Rodney M Bliss

The Biggest Team I Never Led

“Hello? This is Paul in Accounting. Is this the checkin number?”

“Yeah, Paul. Thanks for getting up to help us. How do your servers look?”

“Everything I can see looks good. . .Do you need anything else from me?”

“Nope. If you don’t have any alerts, that’s all we need.”

It’s 3:00 AM on the third Saturday of November. I’m the Change Manager for data center maintenance for a large non profit. We have just finished 7 hours of maintenance work representing 18 major tasks and over 300 subtasks across multiple data centers. I’ve been planning this work for 6 months. The engineers tell me everything is done. We’ve completed our internal checks. And now we are waiting on our customers to call in and tell us if all of their systems are up and running.

“So, how many does that make?”

“Let me see. . .that’s 23 portfolios checked in so far.”

“How many total?”

“27 portfolios, but some have multiple people. If we get 30 out of our 35 I’ll be happy.”

“Yeah, hello? This is Frank in shipping.”

“Hello, Frank. Thanks for waking up to help out. How do your servers look?”

“Everything looks good except for L4250. I can ping it, but I can’t connect.”

“Hang on, Frank. We’ll get someone to check that and get right back to you. Stay on the line with us. Is Network Operation Center still on the line?”

“Yes, this is Jose.”

“Jose, would you have someone check L4250? And also, we haven’t heard from Daniel Carmichael in video productions. I know they have a broadcast tomorrow and I really want a status from them. Would you call their duty phone and wake them up?”

“Sure, we’ll get right on those.”

The maintenance goes from 8:00 pm to 3:00 am. The verification goes from 3:00 am to 6:00 am. In addition to the 35 customers who have signed up to verify their systems, and the NOC folks, I have a large team tonight of close to 50 engineers, vendors and managers. In addition there are program managers who provided the food and most importantly the billing codes. There is also the occasional senior manager, or HR representative who wants to come down to the data center on a Friday night to be part of our production.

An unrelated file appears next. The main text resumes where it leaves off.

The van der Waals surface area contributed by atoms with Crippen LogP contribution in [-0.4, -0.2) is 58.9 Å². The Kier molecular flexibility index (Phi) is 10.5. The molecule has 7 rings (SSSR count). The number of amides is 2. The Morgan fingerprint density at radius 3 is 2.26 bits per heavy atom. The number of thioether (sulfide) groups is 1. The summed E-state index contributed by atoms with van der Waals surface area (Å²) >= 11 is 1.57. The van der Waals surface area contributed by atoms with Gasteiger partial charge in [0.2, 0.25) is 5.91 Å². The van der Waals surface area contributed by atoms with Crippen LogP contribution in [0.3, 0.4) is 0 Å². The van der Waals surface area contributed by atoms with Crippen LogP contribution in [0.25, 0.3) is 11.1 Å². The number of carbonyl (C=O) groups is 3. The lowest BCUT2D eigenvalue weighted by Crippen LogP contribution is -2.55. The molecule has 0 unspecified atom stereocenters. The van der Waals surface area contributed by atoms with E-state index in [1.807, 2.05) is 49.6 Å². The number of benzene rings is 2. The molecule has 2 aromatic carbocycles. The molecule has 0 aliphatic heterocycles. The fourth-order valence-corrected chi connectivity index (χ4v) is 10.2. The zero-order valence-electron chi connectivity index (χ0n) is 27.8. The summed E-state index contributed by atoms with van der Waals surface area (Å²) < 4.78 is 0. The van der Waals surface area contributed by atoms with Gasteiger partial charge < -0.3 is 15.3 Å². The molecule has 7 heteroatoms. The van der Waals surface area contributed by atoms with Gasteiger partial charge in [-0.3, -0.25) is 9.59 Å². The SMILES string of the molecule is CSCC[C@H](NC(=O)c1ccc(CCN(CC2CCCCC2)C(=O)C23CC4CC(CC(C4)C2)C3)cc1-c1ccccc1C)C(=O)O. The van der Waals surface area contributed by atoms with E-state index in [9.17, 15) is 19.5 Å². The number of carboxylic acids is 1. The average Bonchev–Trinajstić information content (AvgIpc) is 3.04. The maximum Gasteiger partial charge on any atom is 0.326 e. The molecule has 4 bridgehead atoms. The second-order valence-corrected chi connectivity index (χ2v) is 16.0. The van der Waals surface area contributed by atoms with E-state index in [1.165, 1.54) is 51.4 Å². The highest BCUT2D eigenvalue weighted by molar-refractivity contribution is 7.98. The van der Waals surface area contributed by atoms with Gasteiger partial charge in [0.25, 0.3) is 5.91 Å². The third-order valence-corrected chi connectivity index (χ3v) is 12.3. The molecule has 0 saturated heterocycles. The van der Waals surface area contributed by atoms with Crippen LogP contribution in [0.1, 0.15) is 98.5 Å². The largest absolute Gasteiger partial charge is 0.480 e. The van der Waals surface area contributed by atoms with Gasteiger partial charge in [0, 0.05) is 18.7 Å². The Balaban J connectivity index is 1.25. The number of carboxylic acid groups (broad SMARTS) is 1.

As we moved through each phase of the maintenance over the past weeks; pre-planning, approvals, planning, communication, change control, and the actual work tonight, everyone has looked to me for direction. I sometimes feel like a director in a play. I don’t do any actual work on the system, but I coordinate everything.

The surprising thing is that none of the people involved in this process actually work for me. This group that I’ve affectionately named “Red Shirts,” in honor of Star Trek’s engineering teams, is made up of people from every department across our entire enterprise. Each team has willingly donated people to work on the monthly maintenance because I was able to convince them that by contributing some of their teams budget and resources would not only help the organization, but more importantly would see that their own projects got seamlessly integrated into our maintenance schedule.

All this planning, all these people, and Monday we start the entire process all over again for December.

I counted up the number of people involved on a busy month like November and it came to over 70 people. It is by far the biggest team I never led.

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